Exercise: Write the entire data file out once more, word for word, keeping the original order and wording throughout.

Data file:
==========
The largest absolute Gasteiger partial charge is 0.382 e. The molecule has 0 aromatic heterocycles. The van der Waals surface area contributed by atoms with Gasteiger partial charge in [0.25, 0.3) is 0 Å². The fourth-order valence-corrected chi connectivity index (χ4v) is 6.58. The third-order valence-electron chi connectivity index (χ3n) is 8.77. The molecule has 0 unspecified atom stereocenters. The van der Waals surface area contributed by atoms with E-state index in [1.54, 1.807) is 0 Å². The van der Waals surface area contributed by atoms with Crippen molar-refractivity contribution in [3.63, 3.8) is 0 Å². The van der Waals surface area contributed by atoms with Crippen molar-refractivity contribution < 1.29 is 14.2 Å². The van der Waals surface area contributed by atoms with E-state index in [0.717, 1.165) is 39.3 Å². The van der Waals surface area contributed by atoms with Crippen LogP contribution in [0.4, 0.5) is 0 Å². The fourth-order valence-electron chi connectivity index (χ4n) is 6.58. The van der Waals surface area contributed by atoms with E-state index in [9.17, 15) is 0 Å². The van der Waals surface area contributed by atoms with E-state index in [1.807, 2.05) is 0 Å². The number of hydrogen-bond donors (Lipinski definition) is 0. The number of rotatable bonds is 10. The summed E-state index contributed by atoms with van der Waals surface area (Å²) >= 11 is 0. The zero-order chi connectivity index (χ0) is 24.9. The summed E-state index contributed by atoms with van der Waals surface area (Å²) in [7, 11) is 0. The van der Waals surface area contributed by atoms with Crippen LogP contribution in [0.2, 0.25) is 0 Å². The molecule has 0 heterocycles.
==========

The largest absolute Gasteiger partial charge is 0.382 e. The molecule has 0 aromatic heterocycles. The van der Waals surface area contributed by atoms with Gasteiger partial charge in [0.25, 0.3) is 0 Å². The fourth-order valence-corrected chi connectivity index (χ4v) is 6.58. The third-order valence-electron chi connectivity index (χ3n) is 8.77. The molecule has 0 unspecified atom stereocenters. The van der Waals surface area contributed by atoms with E-state index in [1.54, 1.807) is 0 Å². The van der Waals surface area contributed by atoms with Crippen molar-refractivity contribution in [3.63, 3.8) is 0 Å². The van der Waals surface area contributed by atoms with Crippen molar-refractivity contribution < 1.29 is 14.2 Å². The van der Waals surface area contributed by atoms with E-state index in [0.717, 1.165) is 39.3 Å². The van der Waals surface area contributed by atoms with Crippen LogP contribution in [0.4, 0.5) is 0 Å². The fourth-order valence-electron chi connectivity index (χ4n) is 6.58. The van der Waals surface area contributed by atoms with E-state index in [9.17, 15) is 0 Å². The van der Waals surface area contributed by atoms with E-state index in [1.807, 2.05) is 0 Å². The number of hydrogen-bond donors (Lipinski definition) is 0. The number of rotatable bonds is 10. The summed E-state index contributed by atoms with van der Waals surface area (Å²) >= 11 is 0. The zero-order chi connectivity index (χ0) is 24.9. The summed E-state index contributed by atoms with van der Waals surface area (Å²) in [7, 11) is 0. The van der Waals surface area contributed by atoms with Crippen LogP contribution in [0.2, 0.25) is 0 Å². The molecule has 0 heterocycles.